Kelly's marching orders? 'How do we go from nine to one'

Posted by ESPN.com's Ted Miller

EUGENE, Ore. -- Chip Kelly has been Oregon's head coach for two weeks, but he wants to indulge in one more moment as the Ducks' offensive coordinator.

He has been prodded about vacancies and questions on the offensive line, and at first it seems curious that he is now grinning.

"You said in the preseason last year that we would never match 462 yards of offense [from 2007]," he said.

Did I say that?

"Yes, you did. I had that on my board for a long time," he said. "And you were right because we had 484 yards of offense."

It actually was 485, if you round up that final 0.8, but who's counting?

Kelly is, that's who.

Details and precision matter. You don't build an unstoppable offense two consecutive years with significantly different personnel if you don't understand all the cogs within the machine.

Kelly is a football junkie who's favorite thing to do when his team isn't practicing is to watch another team practice.

He's sponged techniques and drills and schemes and theories and principles from coaches across the country, starting with his days at New Hampshire, when his FCS presence offered no reason not to be open and sharing.

"I've been everywhere," he said. "We had it down to a science. If you went to the Carolinas, you could watch N.C. State, Wake Forest, North Carolina and Duke practice in a four-day span and pick up one or two things from each school."

Of course, doing is different than watching. The only way to know what it is to be a head coach at a BCS power is to be one, and Kelly is sticking his toe into the water with a Ducks squad that could challenge for the top spot in the Pac-10 next fall.

Just this week he went through his "indoctrination to the administrative part" of the job while trying to hire an assistant coach.

It's also clear change is on his mind. What does he want to change? And just how much change will a successful system stomach in the short term?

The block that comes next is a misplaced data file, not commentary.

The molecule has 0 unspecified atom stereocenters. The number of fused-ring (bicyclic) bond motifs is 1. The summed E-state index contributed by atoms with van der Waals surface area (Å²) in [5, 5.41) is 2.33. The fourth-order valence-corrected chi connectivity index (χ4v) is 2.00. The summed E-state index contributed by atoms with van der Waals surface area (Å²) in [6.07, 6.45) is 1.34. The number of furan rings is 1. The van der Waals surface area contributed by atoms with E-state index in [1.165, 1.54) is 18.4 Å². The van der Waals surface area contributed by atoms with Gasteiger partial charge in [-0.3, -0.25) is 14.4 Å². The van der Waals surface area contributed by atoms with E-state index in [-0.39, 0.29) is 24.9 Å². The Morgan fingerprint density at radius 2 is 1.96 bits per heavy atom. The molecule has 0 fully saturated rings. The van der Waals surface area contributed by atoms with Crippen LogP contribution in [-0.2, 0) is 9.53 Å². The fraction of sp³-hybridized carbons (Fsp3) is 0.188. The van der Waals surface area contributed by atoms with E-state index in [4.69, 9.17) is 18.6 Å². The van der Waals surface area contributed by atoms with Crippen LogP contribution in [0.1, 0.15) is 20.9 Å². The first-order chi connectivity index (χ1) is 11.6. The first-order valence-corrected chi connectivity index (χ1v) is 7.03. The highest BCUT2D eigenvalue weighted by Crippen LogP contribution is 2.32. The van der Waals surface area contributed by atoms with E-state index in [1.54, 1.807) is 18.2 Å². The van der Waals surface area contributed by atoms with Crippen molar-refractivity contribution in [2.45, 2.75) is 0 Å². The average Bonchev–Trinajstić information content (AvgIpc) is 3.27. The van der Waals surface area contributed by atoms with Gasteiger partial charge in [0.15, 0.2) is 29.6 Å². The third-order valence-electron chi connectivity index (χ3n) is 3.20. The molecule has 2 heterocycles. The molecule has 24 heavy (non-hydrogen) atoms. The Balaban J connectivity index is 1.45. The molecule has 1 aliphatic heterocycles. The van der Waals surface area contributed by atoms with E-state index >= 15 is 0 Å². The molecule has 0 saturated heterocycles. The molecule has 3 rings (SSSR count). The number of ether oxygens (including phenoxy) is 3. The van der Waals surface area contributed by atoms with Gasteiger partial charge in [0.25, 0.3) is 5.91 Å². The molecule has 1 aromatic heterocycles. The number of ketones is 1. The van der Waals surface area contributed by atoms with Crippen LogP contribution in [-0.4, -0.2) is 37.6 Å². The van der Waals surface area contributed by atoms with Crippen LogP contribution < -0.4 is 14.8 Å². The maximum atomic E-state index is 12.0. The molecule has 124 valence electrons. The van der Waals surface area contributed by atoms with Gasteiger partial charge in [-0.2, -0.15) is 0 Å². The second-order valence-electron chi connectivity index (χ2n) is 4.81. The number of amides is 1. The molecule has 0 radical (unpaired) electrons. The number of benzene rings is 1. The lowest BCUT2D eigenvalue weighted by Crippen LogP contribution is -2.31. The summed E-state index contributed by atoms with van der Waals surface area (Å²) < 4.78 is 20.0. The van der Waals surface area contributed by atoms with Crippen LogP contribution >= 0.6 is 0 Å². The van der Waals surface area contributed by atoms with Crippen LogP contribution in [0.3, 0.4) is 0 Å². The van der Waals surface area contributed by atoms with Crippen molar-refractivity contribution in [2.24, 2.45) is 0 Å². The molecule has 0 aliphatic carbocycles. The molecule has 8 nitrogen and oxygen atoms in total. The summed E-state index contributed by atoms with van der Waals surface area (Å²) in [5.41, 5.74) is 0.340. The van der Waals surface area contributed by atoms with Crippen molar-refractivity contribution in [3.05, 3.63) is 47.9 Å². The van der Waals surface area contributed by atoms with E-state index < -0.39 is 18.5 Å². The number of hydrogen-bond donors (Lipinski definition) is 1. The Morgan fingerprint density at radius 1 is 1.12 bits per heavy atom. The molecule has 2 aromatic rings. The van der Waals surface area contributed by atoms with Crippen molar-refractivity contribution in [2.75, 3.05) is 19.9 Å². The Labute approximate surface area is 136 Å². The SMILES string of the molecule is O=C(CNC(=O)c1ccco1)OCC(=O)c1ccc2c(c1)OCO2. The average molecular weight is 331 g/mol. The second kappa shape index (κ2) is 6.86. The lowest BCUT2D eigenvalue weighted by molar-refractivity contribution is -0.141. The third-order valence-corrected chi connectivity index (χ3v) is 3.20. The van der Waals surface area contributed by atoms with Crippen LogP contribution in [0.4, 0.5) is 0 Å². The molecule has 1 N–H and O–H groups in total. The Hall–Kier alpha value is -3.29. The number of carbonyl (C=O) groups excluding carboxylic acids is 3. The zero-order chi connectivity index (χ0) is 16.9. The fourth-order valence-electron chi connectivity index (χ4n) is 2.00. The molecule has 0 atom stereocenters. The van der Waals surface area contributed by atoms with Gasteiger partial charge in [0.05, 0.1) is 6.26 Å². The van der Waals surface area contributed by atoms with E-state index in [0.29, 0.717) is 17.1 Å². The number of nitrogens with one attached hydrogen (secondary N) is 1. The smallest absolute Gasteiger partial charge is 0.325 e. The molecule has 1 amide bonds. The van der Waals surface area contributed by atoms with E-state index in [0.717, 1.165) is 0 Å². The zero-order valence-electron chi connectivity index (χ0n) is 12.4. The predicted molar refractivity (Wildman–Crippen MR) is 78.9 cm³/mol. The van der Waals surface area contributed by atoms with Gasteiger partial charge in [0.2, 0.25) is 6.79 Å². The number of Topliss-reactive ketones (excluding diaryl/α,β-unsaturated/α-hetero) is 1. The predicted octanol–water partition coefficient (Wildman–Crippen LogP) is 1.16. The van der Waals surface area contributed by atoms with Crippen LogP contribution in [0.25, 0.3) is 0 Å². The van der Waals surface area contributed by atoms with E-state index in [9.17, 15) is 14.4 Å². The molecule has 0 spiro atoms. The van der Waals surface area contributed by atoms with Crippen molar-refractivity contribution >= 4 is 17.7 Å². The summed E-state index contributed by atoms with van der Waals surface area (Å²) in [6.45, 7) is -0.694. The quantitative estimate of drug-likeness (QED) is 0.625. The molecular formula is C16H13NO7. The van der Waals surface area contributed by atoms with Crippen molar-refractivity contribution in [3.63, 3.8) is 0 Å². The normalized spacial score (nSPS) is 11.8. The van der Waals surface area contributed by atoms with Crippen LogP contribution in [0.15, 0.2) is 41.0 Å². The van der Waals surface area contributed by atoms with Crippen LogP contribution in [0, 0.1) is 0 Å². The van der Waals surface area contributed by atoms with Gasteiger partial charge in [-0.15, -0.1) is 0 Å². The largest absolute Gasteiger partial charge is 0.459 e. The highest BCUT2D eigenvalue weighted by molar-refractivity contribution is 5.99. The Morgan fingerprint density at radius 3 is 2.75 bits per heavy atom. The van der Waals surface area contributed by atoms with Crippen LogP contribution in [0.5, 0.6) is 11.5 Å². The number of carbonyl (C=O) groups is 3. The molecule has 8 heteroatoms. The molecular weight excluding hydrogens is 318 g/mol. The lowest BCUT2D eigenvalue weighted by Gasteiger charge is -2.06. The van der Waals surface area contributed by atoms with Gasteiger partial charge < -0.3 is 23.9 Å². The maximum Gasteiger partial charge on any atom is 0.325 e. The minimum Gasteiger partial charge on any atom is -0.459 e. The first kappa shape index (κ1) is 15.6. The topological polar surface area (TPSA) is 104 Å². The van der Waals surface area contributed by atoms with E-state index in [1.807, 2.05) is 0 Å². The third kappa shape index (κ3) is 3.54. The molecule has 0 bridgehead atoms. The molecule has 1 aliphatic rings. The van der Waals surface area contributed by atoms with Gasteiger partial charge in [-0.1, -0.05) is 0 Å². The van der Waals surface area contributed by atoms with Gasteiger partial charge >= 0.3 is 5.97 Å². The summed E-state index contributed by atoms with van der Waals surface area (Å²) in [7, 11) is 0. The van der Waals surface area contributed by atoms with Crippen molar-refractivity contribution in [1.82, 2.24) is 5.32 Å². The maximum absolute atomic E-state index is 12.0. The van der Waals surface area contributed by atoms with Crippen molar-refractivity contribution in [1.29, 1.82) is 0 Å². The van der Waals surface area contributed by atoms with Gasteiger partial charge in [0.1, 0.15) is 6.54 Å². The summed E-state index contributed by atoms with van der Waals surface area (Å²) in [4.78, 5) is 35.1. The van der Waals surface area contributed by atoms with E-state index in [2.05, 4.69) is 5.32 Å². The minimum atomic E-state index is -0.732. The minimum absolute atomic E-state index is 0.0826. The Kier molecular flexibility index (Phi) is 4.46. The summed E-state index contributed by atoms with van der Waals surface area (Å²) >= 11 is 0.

"There are a lot of things already in place here and things have been done at a high level for some time," he said. "It's more me asking, 'Why are we doing this?' Not because something's wrong but because I want to know the reason and process behind something.

"It's a little bit of a delicate situation. I think sometimes it might be easier to go into a program that hasn't been successful and make wholesale changes. These jobs don't come open very often."

Kelly and former coach Mike Bellotti, who will ascend to athletic director this summer, got along famously, but they are very different personalities. Bellotti is pure West Coast; Kelly makes fun of his fast-talking East Coast ways and has been known to joke about how slow people drive in Oregon.

"I can't be Mike," Kelly said. "But he's said to me on many occasions, 'I won't get my nose out of joint if you want to change everything.'"

That's not going to happen, but Kelly already has identified an area where he will struggle to be more like Mike.

"He's really good at letting his coaches coach," Kelly said. "That may be an Achilles heel for me. If I see something that I want fixed ... I'll have to catch myself. Sometimes I think I want to do too much. Mike was great at that. He didn't micromanage. I don't know if that just comes from experience and a comfort level."

It's hard to believe that Kelly is even considering these issues. Just over two years ago, he was finishing his 14th season at New Hampshire. Insiders knew he'd built an FCS offensive juggernaut, but he wasn't even on the radar for a big-time head coaching job.

Kelly's coaching ascent is hardly conventional. He certainly wasn't gifted his perch in the big time. After being a "ham and egg" player at New Hampshire, he saw his future as a high school coach and teacher.

But after watching New Hampshire go through spring practice from the sideline, he thought he might want to give it the old college try.

He then broke into the coaching ranks with a little off-Broadway production in 1990 -- at Columbia University, which was two-years removed from a 44-game losing streak.

After a year at New Hampshire, he became a coordinator at Johns Hopkins, a Division III school. Of the defense.

He returned to his alma mater and coached running backs, offensive line and quarterbacks before becoming the coordinator.

That fancy-pants spread-option for which he's known? If the Wildcats hadn't developed a void at fullback in 1999, it might never have happened.

He has said many times that he was perfectly content to coach out the string in Durham, N.H.

"There was a coach at New Hampshire who always said, 'The big-time is where you're at.' I never got caught up that you have to be inside 60,000-seat stadiums to validate why you're doing this," Kelly said.

But Bellotti needed someone to replace Gary Crowton, who bolted for LSU, and Bellotti always has had an eye for offensive talent.

And now Kelly's the top Duck.

How does he see his new job description?

"How do we go from nine to one," he said.

"Nine" is where the Ducks finished last year in the final coaches poll -- 10th in the AP.

And "one?"

Well, one is where Florida ended up and where Kelly wants to be.